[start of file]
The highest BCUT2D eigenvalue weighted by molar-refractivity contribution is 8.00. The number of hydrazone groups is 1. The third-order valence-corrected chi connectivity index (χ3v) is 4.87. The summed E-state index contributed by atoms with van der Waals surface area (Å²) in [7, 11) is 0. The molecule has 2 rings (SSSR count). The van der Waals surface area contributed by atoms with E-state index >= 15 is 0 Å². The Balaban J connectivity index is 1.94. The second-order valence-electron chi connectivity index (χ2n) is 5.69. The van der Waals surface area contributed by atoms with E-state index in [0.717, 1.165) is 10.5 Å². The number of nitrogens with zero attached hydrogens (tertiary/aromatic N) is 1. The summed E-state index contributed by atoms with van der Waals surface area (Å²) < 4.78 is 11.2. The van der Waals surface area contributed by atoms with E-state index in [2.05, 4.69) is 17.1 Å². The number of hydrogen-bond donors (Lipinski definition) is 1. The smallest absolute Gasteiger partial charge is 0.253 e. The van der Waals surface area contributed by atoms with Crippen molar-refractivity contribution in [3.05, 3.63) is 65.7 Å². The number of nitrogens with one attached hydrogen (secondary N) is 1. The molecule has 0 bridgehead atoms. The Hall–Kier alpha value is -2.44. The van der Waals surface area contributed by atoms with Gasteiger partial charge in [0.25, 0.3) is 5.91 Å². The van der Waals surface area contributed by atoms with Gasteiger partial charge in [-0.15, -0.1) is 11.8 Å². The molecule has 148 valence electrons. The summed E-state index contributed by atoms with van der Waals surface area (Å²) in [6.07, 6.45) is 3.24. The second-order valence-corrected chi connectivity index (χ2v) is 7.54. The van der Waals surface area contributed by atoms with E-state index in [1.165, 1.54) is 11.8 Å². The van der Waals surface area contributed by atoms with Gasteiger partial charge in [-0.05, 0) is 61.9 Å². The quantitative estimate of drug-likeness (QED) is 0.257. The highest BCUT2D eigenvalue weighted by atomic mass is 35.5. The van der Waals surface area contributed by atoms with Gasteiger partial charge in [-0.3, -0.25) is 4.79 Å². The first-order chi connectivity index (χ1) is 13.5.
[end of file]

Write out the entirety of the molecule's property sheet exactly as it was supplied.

The highest BCUT2D eigenvalue weighted by molar-refractivity contribution is 8.00. The number of hydrazone groups is 1. The third-order valence-corrected chi connectivity index (χ3v) is 4.87. The summed E-state index contributed by atoms with van der Waals surface area (Å²) in [7, 11) is 0. The molecule has 2 rings (SSSR count). The van der Waals surface area contributed by atoms with E-state index >= 15 is 0 Å². The Balaban J connectivity index is 1.94. The second-order valence-electron chi connectivity index (χ2n) is 5.69. The van der Waals surface area contributed by atoms with E-state index in [0.717, 1.165) is 10.5 Å². The number of nitrogens with zero attached hydrogens (tertiary/aromatic N) is 1. The summed E-state index contributed by atoms with van der Waals surface area (Å²) < 4.78 is 11.2. The van der Waals surface area contributed by atoms with E-state index in [2.05, 4.69) is 17.1 Å². The number of hydrogen-bond donors (Lipinski definition) is 1. The smallest absolute Gasteiger partial charge is 0.253 e. The van der Waals surface area contributed by atoms with Crippen molar-refractivity contribution in [3.05, 3.63) is 65.7 Å². The number of nitrogens with one attached hydrogen (secondary N) is 1. The molecule has 0 bridgehead atoms. The Hall–Kier alpha value is -2.44. The van der Waals surface area contributed by atoms with Gasteiger partial charge in [0.25, 0.3) is 5.91 Å². The van der Waals surface area contributed by atoms with Gasteiger partial charge in [-0.15, -0.1) is 11.8 Å². The molecule has 148 valence electrons. The summed E-state index contributed by atoms with van der Waals surface area (Å²) in [6.07, 6.45) is 3.24. The second-order valence-corrected chi connectivity index (χ2v) is 7.54. The van der Waals surface area contributed by atoms with E-state index in [1.165, 1.54) is 11.8 Å². The van der Waals surface area contributed by atoms with Gasteiger partial charge in [-0.05, 0) is 61.9 Å². The quantitative estimate of drug-likeness (QED) is 0.257. The highest BCUT2D eigenvalue weighted by atomic mass is 35.5. The van der Waals surface area contributed by atoms with Gasteiger partial charge in [-0.3, -0.25) is 4.79 Å². The first-order chi connectivity index (χ1) is 13.5.